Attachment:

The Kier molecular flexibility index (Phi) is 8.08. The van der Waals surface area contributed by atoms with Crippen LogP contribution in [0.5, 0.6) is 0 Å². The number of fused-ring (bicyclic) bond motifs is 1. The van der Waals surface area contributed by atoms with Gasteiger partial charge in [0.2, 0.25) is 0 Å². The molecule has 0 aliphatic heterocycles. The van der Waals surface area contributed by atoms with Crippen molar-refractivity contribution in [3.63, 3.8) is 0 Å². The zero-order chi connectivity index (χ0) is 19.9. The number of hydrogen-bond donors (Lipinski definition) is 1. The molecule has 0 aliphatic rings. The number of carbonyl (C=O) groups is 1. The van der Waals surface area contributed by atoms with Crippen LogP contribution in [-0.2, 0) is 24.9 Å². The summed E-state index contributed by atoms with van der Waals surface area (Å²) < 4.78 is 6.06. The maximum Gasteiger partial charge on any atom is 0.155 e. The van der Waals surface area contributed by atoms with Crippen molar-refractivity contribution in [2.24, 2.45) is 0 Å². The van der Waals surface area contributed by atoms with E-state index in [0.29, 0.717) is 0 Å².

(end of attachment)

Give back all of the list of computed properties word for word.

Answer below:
The Kier molecular flexibility index (Phi) is 8.08. The van der Waals surface area contributed by atoms with Crippen LogP contribution in [0.5, 0.6) is 0 Å². The number of fused-ring (bicyclic) bond motifs is 1. The van der Waals surface area contributed by atoms with Gasteiger partial charge in [0.2, 0.25) is 0 Å². The molecule has 0 aliphatic heterocycles. The van der Waals surface area contributed by atoms with Crippen molar-refractivity contribution in [3.63, 3.8) is 0 Å². The zero-order chi connectivity index (χ0) is 19.9. The number of hydrogen-bond donors (Lipinski definition) is 1. The molecule has 0 aliphatic rings. The number of carbonyl (C=O) groups is 1. The van der Waals surface area contributed by atoms with Crippen LogP contribution in [-0.2, 0) is 24.9 Å². The summed E-state index contributed by atoms with van der Waals surface area (Å²) < 4.78 is 6.06. The maximum Gasteiger partial charge on any atom is 0.155 e. The van der Waals surface area contributed by atoms with Crippen molar-refractivity contribution in [2.24, 2.45) is 0 Å². The van der Waals surface area contributed by atoms with E-state index in [0.29, 0.717) is 0 Å².